The data landscape is rapidly expanding. As a result, health researchers face a wide range of opportunities and challenges to both successfully capture and explore this untapped resource.
While many researchers are actively involved in collecting primary research data through surveys and interviews, large sources of secondary or administrative data are driving cutting edge research to study a myriad of health and social problems that can inform social policy.
Seeing the big picture in the maze of this complex and often messy data requires a unique set of skills. To be successful, researchers need to hone their role as ‘data detectives’ to effectively use and analyze administrative data. The foundation of this work is built on understanding the profile and history of the data they use. How can this back-story be uncovered and applied to the research?
Important steps include understanding the process of how and why the data was collected. Once these facts are understood, the data quality and suitability for the task at hand must be assessed.
Looking for clues and connecting the dots in the data discovery process also involves skillful management and analytic techniques including adherence to privacy protection and related protocols for the linkage of multiple data sources.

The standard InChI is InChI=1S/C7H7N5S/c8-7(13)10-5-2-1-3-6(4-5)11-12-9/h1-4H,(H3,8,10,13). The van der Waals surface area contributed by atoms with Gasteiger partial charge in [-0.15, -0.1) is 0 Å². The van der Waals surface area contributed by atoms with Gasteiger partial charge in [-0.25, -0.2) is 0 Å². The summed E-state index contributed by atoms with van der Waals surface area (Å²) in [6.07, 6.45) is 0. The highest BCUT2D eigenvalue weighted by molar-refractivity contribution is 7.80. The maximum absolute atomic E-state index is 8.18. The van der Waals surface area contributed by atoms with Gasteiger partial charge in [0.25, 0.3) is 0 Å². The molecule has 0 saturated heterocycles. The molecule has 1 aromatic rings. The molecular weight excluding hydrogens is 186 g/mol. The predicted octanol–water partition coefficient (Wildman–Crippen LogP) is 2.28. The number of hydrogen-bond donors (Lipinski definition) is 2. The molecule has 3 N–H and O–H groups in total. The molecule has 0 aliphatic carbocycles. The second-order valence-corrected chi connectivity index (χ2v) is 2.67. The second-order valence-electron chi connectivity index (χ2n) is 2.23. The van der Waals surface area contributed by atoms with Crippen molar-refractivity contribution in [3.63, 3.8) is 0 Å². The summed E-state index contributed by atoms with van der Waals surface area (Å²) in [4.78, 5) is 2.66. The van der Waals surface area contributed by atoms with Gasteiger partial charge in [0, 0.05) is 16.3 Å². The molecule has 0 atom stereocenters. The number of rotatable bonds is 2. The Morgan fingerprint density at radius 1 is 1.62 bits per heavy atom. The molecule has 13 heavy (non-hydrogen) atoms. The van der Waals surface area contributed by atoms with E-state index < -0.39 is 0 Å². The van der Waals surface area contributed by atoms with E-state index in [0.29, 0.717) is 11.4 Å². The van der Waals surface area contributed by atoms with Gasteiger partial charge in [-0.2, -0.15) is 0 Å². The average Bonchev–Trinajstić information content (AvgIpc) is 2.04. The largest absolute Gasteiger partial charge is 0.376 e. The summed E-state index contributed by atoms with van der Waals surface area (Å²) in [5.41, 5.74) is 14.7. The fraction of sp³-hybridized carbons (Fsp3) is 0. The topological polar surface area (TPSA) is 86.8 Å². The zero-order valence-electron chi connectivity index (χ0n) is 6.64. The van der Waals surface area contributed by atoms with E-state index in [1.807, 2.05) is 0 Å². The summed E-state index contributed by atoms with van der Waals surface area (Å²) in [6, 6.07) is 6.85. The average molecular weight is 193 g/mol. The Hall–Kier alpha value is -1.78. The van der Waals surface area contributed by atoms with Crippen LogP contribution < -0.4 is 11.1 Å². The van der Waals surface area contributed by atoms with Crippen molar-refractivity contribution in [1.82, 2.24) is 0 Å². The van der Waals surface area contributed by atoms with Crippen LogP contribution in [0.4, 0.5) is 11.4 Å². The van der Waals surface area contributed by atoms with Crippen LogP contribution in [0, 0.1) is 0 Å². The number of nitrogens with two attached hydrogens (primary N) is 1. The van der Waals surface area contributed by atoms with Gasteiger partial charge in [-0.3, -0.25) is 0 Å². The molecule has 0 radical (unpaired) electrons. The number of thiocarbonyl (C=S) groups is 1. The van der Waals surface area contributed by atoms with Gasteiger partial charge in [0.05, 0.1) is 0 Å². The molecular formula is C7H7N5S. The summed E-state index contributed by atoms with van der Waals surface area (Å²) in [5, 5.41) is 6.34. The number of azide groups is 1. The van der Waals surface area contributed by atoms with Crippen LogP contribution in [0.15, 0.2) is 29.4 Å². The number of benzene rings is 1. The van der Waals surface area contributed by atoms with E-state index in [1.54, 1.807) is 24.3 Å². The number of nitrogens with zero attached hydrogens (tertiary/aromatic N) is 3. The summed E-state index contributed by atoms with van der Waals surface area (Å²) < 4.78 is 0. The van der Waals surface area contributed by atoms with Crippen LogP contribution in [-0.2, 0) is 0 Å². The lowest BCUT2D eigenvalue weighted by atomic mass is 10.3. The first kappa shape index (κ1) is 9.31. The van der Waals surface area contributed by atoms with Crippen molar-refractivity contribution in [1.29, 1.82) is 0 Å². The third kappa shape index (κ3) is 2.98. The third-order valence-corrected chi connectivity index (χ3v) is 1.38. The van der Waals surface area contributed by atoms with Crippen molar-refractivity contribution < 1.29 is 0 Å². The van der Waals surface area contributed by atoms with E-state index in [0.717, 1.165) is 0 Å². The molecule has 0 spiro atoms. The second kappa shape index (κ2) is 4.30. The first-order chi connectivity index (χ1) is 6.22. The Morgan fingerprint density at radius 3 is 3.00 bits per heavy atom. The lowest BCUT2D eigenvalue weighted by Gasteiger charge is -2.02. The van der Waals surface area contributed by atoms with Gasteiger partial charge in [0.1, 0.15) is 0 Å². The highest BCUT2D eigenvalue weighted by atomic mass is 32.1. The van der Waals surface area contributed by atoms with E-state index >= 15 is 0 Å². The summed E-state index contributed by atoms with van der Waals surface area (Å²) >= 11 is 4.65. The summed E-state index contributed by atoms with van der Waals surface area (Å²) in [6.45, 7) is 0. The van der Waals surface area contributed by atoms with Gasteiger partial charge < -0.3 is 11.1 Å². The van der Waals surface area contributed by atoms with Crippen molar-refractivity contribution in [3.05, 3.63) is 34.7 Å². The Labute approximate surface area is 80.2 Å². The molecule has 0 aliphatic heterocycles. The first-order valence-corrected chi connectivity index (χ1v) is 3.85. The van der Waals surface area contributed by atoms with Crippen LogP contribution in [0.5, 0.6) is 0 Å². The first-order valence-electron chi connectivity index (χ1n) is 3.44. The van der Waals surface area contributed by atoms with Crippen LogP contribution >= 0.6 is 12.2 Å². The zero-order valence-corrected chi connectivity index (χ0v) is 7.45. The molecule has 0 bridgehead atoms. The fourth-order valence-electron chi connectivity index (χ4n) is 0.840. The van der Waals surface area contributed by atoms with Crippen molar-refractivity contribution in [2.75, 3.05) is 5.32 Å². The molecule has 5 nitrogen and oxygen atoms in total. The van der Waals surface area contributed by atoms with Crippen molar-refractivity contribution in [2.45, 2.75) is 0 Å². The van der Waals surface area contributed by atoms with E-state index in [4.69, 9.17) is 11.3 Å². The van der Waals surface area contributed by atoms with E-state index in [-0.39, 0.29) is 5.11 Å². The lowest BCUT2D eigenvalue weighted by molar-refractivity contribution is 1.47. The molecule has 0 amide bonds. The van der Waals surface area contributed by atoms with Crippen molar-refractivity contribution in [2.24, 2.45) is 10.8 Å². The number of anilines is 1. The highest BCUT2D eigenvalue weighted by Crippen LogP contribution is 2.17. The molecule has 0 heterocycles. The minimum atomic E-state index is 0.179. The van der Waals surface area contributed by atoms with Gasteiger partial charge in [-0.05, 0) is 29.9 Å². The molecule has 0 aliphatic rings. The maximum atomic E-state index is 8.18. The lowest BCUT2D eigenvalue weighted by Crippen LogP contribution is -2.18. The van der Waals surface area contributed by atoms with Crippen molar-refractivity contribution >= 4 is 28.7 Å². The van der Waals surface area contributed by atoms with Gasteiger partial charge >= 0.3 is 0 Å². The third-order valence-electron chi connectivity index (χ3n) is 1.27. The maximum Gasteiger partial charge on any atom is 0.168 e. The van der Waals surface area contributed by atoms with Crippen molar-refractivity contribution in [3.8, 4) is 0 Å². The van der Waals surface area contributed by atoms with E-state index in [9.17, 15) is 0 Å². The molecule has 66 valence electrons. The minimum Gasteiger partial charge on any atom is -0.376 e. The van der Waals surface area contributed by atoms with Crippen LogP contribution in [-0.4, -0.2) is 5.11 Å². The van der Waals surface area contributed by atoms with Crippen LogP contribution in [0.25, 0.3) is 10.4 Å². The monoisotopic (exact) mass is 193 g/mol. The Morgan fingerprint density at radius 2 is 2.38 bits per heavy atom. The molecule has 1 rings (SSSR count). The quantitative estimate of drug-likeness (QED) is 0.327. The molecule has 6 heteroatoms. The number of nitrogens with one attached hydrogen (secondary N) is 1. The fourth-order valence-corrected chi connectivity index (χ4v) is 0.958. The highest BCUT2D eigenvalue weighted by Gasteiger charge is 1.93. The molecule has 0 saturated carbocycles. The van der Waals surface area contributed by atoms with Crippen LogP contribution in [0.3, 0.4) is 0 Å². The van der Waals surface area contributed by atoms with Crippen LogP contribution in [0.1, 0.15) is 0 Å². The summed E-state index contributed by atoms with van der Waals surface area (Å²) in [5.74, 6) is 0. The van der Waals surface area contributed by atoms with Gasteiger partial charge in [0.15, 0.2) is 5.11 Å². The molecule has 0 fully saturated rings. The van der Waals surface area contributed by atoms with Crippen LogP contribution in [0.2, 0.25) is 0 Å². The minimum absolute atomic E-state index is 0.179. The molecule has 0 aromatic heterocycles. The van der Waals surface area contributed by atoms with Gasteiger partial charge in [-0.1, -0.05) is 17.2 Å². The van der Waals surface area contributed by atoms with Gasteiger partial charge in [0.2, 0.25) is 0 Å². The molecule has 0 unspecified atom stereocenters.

Once gained, these specialized skills and knowledge can open many doors to your research and fuel compelling stories to inform policy change.
Have an important health or social science issue you want to research? Learn more about how to better understand and use administrative health data in the Working with Administrative Data (PHDA 01) course, offered through the Population Health and Data Analysis program at Continuing Studies at UVic.
Kim Nuernberger is a Senior Analyst for the Canadian Institute for Health Information (CIHI). She is a specialist in population health surveillance and epidemiological studies using administrative data and the instructor for the Working with Administrative Data course this September. “I have been using administrative data to gain insight into health and health services research for many years and I’m excited to share this knowledge and passion for health data analysis with my student colleagues in the upcoming Working with Administrative Data (PHDA 01) course.”